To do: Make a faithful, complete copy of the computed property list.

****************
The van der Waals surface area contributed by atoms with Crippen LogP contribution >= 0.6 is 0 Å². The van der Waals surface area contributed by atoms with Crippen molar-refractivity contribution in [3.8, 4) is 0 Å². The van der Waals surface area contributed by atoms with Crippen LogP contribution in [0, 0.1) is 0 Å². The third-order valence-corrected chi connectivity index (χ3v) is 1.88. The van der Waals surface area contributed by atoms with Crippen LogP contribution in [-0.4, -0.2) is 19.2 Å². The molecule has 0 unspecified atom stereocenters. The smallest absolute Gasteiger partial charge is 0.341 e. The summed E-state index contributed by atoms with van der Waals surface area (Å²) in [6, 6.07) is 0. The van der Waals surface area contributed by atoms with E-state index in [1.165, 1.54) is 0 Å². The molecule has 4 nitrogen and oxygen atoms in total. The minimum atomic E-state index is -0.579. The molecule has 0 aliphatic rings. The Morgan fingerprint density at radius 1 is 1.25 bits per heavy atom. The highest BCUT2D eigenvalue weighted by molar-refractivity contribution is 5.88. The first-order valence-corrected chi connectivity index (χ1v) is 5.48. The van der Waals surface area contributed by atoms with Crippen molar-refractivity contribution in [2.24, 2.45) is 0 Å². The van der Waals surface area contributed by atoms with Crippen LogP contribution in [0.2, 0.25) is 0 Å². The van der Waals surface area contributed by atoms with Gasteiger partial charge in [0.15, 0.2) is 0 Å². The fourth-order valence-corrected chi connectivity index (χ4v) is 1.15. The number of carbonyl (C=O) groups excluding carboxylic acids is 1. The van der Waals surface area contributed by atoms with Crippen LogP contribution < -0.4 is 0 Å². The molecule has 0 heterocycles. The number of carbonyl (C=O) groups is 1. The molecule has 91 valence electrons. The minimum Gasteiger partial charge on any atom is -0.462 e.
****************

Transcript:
The van der Waals surface area contributed by atoms with Crippen LogP contribution >= 0.6 is 0 Å². The van der Waals surface area contributed by atoms with Crippen molar-refractivity contribution in [3.8, 4) is 0 Å². The van der Waals surface area contributed by atoms with Crippen LogP contribution in [0, 0.1) is 0 Å². The third-order valence-corrected chi connectivity index (χ3v) is 1.88. The van der Waals surface area contributed by atoms with Crippen LogP contribution in [-0.4, -0.2) is 19.2 Å². The molecule has 0 unspecified atom stereocenters. The smallest absolute Gasteiger partial charge is 0.341 e. The summed E-state index contributed by atoms with van der Waals surface area (Å²) in [6, 6.07) is 0. The van der Waals surface area contributed by atoms with E-state index in [1.165, 1.54) is 0 Å². The molecule has 4 nitrogen and oxygen atoms in total. The minimum atomic E-state index is -0.579. The molecule has 0 aliphatic rings. The Morgan fingerprint density at radius 1 is 1.25 bits per heavy atom. The highest BCUT2D eigenvalue weighted by molar-refractivity contribution is 5.88. The first-order valence-corrected chi connectivity index (χ1v) is 5.48. The van der Waals surface area contributed by atoms with Crippen molar-refractivity contribution in [2.24, 2.45) is 0 Å². The van der Waals surface area contributed by atoms with Crippen LogP contribution in [0.2, 0.25) is 0 Å². The van der Waals surface area contributed by atoms with Gasteiger partial charge in [0.15, 0.2) is 0 Å². The fourth-order valence-corrected chi connectivity index (χ4v) is 1.15. The number of carbonyl (C=O) groups excluding carboxylic acids is 1. The van der Waals surface area contributed by atoms with Crippen LogP contribution < -0.4 is 0 Å². The molecule has 0 heterocycles. The number of carbonyl (C=O) groups is 1. The molecule has 91 valence electrons. The minimum Gasteiger partial charge on any atom is -0.462 e.